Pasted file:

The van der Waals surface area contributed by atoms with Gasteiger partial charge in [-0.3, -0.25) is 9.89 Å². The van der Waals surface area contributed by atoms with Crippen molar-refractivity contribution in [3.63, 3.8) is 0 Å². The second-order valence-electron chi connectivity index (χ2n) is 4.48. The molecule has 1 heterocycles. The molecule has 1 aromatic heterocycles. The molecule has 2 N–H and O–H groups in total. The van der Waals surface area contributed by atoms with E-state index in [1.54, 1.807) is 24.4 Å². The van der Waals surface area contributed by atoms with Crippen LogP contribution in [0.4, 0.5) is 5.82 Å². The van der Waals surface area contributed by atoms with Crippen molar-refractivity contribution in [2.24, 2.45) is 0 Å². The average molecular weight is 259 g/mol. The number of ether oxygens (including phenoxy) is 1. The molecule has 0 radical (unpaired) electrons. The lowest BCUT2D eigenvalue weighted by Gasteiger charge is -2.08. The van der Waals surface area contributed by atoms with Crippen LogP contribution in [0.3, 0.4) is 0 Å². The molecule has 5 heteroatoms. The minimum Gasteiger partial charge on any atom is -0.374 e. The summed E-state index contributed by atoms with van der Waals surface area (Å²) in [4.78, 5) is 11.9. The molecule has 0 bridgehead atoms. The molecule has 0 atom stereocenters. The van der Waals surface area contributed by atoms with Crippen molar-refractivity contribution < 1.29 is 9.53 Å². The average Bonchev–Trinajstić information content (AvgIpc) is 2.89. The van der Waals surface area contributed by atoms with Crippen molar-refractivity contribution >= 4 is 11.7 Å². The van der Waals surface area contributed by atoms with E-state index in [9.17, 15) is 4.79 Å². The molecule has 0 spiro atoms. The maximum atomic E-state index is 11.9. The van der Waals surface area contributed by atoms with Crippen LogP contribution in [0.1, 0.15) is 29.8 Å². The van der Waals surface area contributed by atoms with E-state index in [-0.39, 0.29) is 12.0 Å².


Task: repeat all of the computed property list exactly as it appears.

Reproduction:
The van der Waals surface area contributed by atoms with Gasteiger partial charge in [-0.3, -0.25) is 9.89 Å². The van der Waals surface area contributed by atoms with Crippen molar-refractivity contribution in [3.63, 3.8) is 0 Å². The second-order valence-electron chi connectivity index (χ2n) is 4.48. The molecule has 1 heterocycles. The molecule has 1 aromatic heterocycles. The molecule has 2 N–H and O–H groups in total. The van der Waals surface area contributed by atoms with E-state index in [1.54, 1.807) is 24.4 Å². The van der Waals surface area contributed by atoms with Crippen LogP contribution in [0.4, 0.5) is 5.82 Å². The van der Waals surface area contributed by atoms with Crippen molar-refractivity contribution in [2.24, 2.45) is 0 Å². The average molecular weight is 259 g/mol. The number of ether oxygens (including phenoxy) is 1. The molecule has 0 radical (unpaired) electrons. The lowest BCUT2D eigenvalue weighted by Gasteiger charge is -2.08. The van der Waals surface area contributed by atoms with Crippen LogP contribution in [0.3, 0.4) is 0 Å². The molecule has 5 heteroatoms. The minimum Gasteiger partial charge on any atom is -0.374 e. The summed E-state index contributed by atoms with van der Waals surface area (Å²) in [4.78, 5) is 11.9. The molecule has 0 bridgehead atoms. The molecule has 0 atom stereocenters. The van der Waals surface area contributed by atoms with Crippen molar-refractivity contribution < 1.29 is 9.53 Å². The average Bonchev–Trinajstić information content (AvgIpc) is 2.89. The van der Waals surface area contributed by atoms with Crippen molar-refractivity contribution >= 4 is 11.7 Å². The van der Waals surface area contributed by atoms with E-state index in [9.17, 15) is 4.79 Å². The molecule has 0 spiro atoms. The maximum atomic E-state index is 11.9. The van der Waals surface area contributed by atoms with Crippen LogP contribution in [0.1, 0.15) is 29.8 Å². The van der Waals surface area contributed by atoms with E-state index in [-0.39, 0.29) is 12.0 Å².